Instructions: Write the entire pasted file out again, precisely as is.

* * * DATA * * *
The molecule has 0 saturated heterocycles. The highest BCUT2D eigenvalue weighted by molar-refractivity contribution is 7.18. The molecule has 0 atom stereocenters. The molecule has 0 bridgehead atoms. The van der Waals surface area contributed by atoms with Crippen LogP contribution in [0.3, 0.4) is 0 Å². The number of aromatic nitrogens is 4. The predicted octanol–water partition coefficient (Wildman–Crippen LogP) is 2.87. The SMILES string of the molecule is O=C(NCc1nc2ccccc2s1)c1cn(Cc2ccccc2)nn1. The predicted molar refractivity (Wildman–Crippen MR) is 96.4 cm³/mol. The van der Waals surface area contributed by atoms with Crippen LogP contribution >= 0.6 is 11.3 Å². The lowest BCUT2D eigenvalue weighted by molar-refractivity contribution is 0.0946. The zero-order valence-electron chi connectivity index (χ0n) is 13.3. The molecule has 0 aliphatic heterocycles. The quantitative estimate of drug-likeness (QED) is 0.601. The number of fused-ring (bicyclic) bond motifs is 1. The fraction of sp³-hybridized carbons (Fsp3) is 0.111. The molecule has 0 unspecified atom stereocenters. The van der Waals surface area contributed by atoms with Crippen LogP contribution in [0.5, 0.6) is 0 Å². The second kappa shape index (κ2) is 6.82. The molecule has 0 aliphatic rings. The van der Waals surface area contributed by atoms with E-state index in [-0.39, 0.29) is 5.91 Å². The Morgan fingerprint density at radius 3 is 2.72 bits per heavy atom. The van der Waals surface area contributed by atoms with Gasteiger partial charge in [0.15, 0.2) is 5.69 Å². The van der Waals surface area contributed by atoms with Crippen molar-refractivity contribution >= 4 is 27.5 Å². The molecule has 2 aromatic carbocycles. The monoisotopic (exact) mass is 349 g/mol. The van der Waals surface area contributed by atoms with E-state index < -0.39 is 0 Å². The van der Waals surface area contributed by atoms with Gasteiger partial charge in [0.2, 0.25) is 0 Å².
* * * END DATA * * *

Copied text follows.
The molecule has 0 saturated heterocycles. The highest BCUT2D eigenvalue weighted by molar-refractivity contribution is 7.18. The molecule has 0 atom stereocenters. The molecule has 0 bridgehead atoms. The van der Waals surface area contributed by atoms with Crippen LogP contribution in [0.3, 0.4) is 0 Å². The number of aromatic nitrogens is 4. The predicted octanol–water partition coefficient (Wildman–Crippen LogP) is 2.87. The SMILES string of the molecule is O=C(NCc1nc2ccccc2s1)c1cn(Cc2ccccc2)nn1. The predicted molar refractivity (Wildman–Crippen MR) is 96.4 cm³/mol. The van der Waals surface area contributed by atoms with Crippen LogP contribution >= 0.6 is 11.3 Å². The lowest BCUT2D eigenvalue weighted by molar-refractivity contribution is 0.0946. The zero-order valence-electron chi connectivity index (χ0n) is 13.3. The molecule has 0 aliphatic heterocycles. The quantitative estimate of drug-likeness (QED) is 0.601. The number of fused-ring (bicyclic) bond motifs is 1. The fraction of sp³-hybridized carbons (Fsp3) is 0.111. The molecule has 0 unspecified atom stereocenters. The van der Waals surface area contributed by atoms with Crippen LogP contribution in [0.5, 0.6) is 0 Å². The second kappa shape index (κ2) is 6.82. The molecule has 0 aliphatic rings. The van der Waals surface area contributed by atoms with E-state index in [-0.39, 0.29) is 5.91 Å². The Morgan fingerprint density at radius 3 is 2.72 bits per heavy atom. The van der Waals surface area contributed by atoms with Gasteiger partial charge in [0.15, 0.2) is 5.69 Å². The van der Waals surface area contributed by atoms with Crippen molar-refractivity contribution >= 4 is 27.5 Å². The molecule has 2 aromatic carbocycles. The monoisotopic (exact) mass is 349 g/mol. The van der Waals surface area contributed by atoms with E-state index < -0.39 is 0 Å². The van der Waals surface area contributed by atoms with Gasteiger partial charge in [0.2, 0.25) is 0 Å².